Probes of the type under consideration additionally include a magnet which will be attracted to magnetizable plate 8 in order to hold the probe in the desired position relative to port 2.
The type of probe which can be tested with the aid of the optical port illustrated in FIGS. 1-4 has two optical transmitters and two optical receivers. The transmitters provide, respectively, a strobe, or synchronizing, output and a data output. The receivers are intended to receive, respectively, a strobe, or synchronizing, input and a data input.
When the probe is coupled to a meter having complementary optical receivers and transmitters, data in the form of a binary signal will be emitted by the data output transmitter. Each bit of the binary signal will be preceded by a pulse supplied by the strobe output transmitter, which informs the circuitry in the meter that a data bit is about to be received from the reading device. Typically, the data signal constitutes an instruction to the meter to deliver energy usage data to the probe. When such an instruction is received, the meter will supply to the data input receiver of the probe a binary signal containing this information. Each bit of the binary signal will be preceded by a pulse delivered to the strobe input receiver of the probe to inform the reading device connected to the probe that a data bit is about to be received from the meter.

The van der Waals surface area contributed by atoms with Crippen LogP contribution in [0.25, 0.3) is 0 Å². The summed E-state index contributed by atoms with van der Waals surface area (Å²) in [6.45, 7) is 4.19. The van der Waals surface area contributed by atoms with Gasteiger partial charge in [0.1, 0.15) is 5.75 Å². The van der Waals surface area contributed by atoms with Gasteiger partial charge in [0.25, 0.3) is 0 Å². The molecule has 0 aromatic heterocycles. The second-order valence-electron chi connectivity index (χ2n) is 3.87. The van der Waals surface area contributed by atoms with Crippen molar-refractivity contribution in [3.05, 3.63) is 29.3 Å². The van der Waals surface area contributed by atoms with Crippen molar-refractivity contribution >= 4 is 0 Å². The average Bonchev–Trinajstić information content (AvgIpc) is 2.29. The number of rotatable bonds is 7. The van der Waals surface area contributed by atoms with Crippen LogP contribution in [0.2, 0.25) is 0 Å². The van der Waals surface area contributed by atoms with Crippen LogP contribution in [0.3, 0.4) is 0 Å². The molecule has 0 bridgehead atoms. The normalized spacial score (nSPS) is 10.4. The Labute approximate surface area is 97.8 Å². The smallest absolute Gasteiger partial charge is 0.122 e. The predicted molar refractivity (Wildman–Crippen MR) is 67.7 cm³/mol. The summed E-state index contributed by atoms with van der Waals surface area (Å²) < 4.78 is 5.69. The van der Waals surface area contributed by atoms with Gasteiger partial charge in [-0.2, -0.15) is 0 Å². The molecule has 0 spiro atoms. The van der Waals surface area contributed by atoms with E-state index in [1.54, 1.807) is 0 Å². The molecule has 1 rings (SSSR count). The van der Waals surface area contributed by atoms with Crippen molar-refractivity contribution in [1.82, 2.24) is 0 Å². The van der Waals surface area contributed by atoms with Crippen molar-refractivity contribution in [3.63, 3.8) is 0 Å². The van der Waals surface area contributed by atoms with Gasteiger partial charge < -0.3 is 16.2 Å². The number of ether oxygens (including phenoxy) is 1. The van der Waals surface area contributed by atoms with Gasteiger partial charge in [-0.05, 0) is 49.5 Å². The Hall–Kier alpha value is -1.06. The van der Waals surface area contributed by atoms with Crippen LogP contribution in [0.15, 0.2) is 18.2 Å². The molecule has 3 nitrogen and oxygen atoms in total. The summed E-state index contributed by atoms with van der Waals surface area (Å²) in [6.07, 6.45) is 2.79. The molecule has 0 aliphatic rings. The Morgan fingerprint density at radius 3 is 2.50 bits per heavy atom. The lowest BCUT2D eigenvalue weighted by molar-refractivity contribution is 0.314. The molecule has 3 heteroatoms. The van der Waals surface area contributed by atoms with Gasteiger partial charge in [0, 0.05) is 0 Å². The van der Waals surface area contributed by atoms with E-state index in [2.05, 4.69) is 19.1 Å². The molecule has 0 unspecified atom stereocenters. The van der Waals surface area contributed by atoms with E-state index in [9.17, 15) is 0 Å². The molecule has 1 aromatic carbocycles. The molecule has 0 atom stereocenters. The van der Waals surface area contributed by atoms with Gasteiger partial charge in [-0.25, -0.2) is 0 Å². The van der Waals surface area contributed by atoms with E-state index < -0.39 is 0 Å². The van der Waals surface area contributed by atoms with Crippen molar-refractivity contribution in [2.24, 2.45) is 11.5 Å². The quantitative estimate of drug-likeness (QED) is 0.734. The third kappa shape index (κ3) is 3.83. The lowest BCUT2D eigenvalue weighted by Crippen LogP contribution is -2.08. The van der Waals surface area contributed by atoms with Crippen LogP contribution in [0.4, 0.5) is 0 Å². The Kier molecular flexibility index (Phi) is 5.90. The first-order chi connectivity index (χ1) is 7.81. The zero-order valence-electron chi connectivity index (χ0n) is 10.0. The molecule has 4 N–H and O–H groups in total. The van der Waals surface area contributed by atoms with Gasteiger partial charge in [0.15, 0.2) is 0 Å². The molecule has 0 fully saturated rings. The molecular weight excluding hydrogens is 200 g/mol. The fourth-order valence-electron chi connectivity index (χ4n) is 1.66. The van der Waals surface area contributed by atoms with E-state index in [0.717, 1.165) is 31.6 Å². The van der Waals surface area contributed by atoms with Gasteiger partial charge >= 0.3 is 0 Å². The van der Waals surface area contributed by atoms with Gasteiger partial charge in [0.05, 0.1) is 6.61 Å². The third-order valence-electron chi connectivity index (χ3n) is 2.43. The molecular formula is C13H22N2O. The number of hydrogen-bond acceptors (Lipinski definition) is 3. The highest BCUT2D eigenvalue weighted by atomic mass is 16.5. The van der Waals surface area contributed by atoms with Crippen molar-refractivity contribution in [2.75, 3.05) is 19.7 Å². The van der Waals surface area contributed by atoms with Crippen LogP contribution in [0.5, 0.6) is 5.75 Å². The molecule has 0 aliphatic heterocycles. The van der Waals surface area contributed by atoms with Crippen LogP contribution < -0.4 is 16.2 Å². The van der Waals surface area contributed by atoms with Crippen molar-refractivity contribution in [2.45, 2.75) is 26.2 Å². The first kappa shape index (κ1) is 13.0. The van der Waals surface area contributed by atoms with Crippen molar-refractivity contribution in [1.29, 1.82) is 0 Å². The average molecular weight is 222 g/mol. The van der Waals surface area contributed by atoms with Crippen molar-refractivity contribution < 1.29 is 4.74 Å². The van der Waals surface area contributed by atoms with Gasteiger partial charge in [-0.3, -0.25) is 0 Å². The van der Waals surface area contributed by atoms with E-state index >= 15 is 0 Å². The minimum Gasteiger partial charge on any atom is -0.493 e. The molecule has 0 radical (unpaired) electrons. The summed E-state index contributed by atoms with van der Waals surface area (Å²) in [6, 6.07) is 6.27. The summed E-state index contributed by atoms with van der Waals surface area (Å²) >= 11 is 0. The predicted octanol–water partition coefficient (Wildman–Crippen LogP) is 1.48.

For testing a probe with the aid of the test port according to the invention, the reading device associated with the probe may be connected to either a parallel port or a serial port of a computer. When connected to a parallel computer port, each IR transmitter is activated in turn and the associated receiver is monitored to compare the signal delivered by the transmitter with the signal detected by the receiver. If the signal delivered to each transmitter is the same as that appearing at the output of its associated receiver, then it can be concluded that the probe transmitting and receiving devices and their associated circuits are operating properly.